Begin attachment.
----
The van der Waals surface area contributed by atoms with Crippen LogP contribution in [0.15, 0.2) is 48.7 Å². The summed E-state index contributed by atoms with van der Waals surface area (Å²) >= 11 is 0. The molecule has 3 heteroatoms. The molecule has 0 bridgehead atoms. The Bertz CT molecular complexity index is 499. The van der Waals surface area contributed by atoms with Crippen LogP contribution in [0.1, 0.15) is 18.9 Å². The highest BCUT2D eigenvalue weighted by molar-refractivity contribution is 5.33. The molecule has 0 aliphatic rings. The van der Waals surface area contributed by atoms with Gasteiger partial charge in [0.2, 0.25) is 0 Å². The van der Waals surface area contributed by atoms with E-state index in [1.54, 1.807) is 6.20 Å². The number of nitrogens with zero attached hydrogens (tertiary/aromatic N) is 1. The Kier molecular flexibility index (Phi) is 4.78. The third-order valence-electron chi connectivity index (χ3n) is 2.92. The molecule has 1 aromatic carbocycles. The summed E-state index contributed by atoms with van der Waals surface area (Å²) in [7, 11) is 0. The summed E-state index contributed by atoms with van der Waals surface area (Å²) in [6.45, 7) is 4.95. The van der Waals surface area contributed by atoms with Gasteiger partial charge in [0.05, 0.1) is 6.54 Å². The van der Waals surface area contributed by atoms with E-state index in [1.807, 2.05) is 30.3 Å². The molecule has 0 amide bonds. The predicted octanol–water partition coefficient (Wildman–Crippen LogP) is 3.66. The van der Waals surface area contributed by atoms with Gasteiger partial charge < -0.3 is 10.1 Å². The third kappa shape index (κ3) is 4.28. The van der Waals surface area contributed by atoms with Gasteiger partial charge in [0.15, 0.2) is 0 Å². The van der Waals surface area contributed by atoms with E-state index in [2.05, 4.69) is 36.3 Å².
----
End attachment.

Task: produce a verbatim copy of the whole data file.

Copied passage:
The van der Waals surface area contributed by atoms with Crippen LogP contribution in [0.15, 0.2) is 48.7 Å². The summed E-state index contributed by atoms with van der Waals surface area (Å²) >= 11 is 0. The molecule has 3 heteroatoms. The molecule has 0 bridgehead atoms. The Bertz CT molecular complexity index is 499. The van der Waals surface area contributed by atoms with Crippen LogP contribution in [0.1, 0.15) is 18.9 Å². The highest BCUT2D eigenvalue weighted by molar-refractivity contribution is 5.33. The molecule has 0 aliphatic rings. The van der Waals surface area contributed by atoms with Gasteiger partial charge in [0.2, 0.25) is 0 Å². The van der Waals surface area contributed by atoms with E-state index in [1.54, 1.807) is 6.20 Å². The number of nitrogens with zero attached hydrogens (tertiary/aromatic N) is 1. The Kier molecular flexibility index (Phi) is 4.78. The third-order valence-electron chi connectivity index (χ3n) is 2.92. The molecule has 1 aromatic carbocycles. The summed E-state index contributed by atoms with van der Waals surface area (Å²) in [7, 11) is 0. The summed E-state index contributed by atoms with van der Waals surface area (Å²) in [6.45, 7) is 4.95. The van der Waals surface area contributed by atoms with Gasteiger partial charge in [0.05, 0.1) is 6.54 Å². The van der Waals surface area contributed by atoms with E-state index in [1.807, 2.05) is 30.3 Å². The molecule has 0 amide bonds. The predicted octanol–water partition coefficient (Wildman–Crippen LogP) is 3.66. The van der Waals surface area contributed by atoms with Gasteiger partial charge < -0.3 is 10.1 Å². The third kappa shape index (κ3) is 4.28. The van der Waals surface area contributed by atoms with Gasteiger partial charge in [0.15, 0.2) is 0 Å². The van der Waals surface area contributed by atoms with E-state index in [2.05, 4.69) is 36.3 Å².